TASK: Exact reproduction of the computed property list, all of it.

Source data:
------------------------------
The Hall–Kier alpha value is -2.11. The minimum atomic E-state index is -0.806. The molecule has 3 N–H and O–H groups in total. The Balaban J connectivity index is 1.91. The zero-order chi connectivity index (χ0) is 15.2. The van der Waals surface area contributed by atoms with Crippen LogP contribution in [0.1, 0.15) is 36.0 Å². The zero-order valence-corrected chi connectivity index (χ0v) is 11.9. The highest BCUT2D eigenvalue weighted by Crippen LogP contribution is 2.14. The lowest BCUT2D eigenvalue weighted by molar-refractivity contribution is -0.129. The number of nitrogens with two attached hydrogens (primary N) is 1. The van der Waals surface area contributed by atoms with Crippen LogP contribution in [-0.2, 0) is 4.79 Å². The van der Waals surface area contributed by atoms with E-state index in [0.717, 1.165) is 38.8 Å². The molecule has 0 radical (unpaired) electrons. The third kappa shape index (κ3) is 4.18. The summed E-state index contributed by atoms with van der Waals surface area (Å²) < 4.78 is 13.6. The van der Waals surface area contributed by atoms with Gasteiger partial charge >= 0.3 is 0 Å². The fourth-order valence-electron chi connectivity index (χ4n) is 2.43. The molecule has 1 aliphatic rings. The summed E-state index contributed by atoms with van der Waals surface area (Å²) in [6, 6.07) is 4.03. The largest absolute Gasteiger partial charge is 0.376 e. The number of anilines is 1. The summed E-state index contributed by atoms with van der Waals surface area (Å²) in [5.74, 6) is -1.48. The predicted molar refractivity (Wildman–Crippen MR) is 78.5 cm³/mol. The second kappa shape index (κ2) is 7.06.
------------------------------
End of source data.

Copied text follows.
The Hall–Kier alpha value is -2.11. The minimum atomic E-state index is -0.806. The molecule has 3 N–H and O–H groups in total. The Balaban J connectivity index is 1.91. The zero-order chi connectivity index (χ0) is 15.2. The van der Waals surface area contributed by atoms with Crippen LogP contribution in [0.1, 0.15) is 36.0 Å². The zero-order valence-corrected chi connectivity index (χ0v) is 11.9. The highest BCUT2D eigenvalue weighted by Crippen LogP contribution is 2.14. The lowest BCUT2D eigenvalue weighted by molar-refractivity contribution is -0.129. The number of nitrogens with two attached hydrogens (primary N) is 1. The van der Waals surface area contributed by atoms with Crippen LogP contribution in [-0.2, 0) is 4.79 Å². The van der Waals surface area contributed by atoms with E-state index in [0.717, 1.165) is 38.8 Å². The molecule has 0 radical (unpaired) electrons. The third kappa shape index (κ3) is 4.18. The summed E-state index contributed by atoms with van der Waals surface area (Å²) < 4.78 is 13.6. The van der Waals surface area contributed by atoms with Gasteiger partial charge >= 0.3 is 0 Å². The fourth-order valence-electron chi connectivity index (χ4n) is 2.43. The molecule has 1 aliphatic rings. The summed E-state index contributed by atoms with van der Waals surface area (Å²) in [6, 6.07) is 4.03. The largest absolute Gasteiger partial charge is 0.376 e. The number of anilines is 1. The summed E-state index contributed by atoms with van der Waals surface area (Å²) in [5.74, 6) is -1.48. The predicted molar refractivity (Wildman–Crippen MR) is 78.5 cm³/mol. The second kappa shape index (κ2) is 7.06.